1.38. Green Screen Workshop

One of my week 6 (enhancement week) workshops was the green screen workshop, where we learned about how to use lighting to make the subject of a film appear well-lit as well as well as making sure the green screen had no shadows or ripples, as this tends to ruin the effect.

Green screen 1
1. Shown here is an example of the green-screen technology working. Dave, who had to step in to run the workshop as Angus was away, explained that despite the name ‘green screen,’ the process can work with a screen of any solid colour. Green is often used because it is not a colour that often appears on clothes.
Green screen 2
2. Umbrella lights – useful for creating a soft, white glow that encompasses a large area.
Green screen 3
3. A ‘black screen’ – black is not often used as a screen colour because when the image is imposed on black, it often shows up in the shadowy areas of the subject being filmed.
Green screen 4
4. These lights are small, but bright, and are very easy to move around. Also, the angle from which the light comes (from the floor) is useful to remove any shadows from a green screen.
Green screen 5
5.
Green screen 6
6.
Green screen 7
7. Getting the camera at the right distance to focus on the subject is vital.
Green screen 8
8. The angle of the lighting is extremely important. It depends what kind of effect you are going for, but in general, lighting the subject evenly rather than from just one side helps them appear contrasting enough to the screen for the effect to work properly.
Green screen 9
9. Filming the subject in the dark is also an option, but the screen would still have to be well-lit; also black would not be an ideal colour to use for this exercise because of the obvious shadowy areas – the whole point is to contrast the subject as much as possible from the green screen.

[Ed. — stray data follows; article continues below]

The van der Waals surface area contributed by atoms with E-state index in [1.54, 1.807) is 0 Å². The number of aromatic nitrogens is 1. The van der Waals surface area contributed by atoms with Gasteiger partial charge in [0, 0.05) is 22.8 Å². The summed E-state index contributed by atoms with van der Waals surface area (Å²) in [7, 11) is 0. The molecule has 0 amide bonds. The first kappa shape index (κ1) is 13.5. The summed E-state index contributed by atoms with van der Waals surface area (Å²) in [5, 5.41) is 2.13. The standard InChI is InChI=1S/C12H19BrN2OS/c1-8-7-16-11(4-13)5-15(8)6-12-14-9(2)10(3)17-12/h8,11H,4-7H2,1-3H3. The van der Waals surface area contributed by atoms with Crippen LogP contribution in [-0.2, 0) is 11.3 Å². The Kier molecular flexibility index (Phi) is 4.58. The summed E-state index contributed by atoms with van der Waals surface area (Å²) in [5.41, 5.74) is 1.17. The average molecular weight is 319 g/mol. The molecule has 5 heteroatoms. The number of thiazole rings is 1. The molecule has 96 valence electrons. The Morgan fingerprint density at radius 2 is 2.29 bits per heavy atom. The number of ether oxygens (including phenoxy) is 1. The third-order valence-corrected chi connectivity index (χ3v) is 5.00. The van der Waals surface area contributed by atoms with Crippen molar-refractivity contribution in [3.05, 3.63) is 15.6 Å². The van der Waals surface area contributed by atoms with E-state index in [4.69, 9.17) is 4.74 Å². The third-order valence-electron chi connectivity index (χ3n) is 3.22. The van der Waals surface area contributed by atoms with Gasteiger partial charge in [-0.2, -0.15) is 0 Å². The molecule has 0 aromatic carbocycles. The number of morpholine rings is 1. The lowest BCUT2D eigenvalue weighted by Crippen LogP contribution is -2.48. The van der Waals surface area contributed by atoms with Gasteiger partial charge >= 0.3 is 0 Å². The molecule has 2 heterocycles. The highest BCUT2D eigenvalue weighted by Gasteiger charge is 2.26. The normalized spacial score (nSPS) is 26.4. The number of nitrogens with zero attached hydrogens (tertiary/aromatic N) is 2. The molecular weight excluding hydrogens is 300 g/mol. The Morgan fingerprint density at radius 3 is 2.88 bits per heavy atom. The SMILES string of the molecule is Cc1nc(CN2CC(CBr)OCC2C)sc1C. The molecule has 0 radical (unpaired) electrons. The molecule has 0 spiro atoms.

Green screen 10
10. Sometimes shadows may be what you’re going for in a film, but if working with a screen it is important to adjust the lighting so the subject casts no shadow on it – a shadow will be clearly visible and ruin the effect.
Green screen 11
11.
Green screen 12
12. Sometimes low-tech is best – although unconventional, a reflective surface such as tin foil can be useful for directing light exactly where you want it.
Green screen 13
13.
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14.

The green screen workshop was brilliant – I had never done anything quite like it before, and it was fascinating to learn about all the different elements of using screens. The things I learned in this workshop were extremely useful when making our films in the spring term.

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Published by William Fowler

Hello! I'm studying Art and English Literature at the University of Reading, and I'm currently working with art films to investigate philosophical ideas of the 'real.' As always, my aim is to create pieces of art that are more than the sum of their parts.

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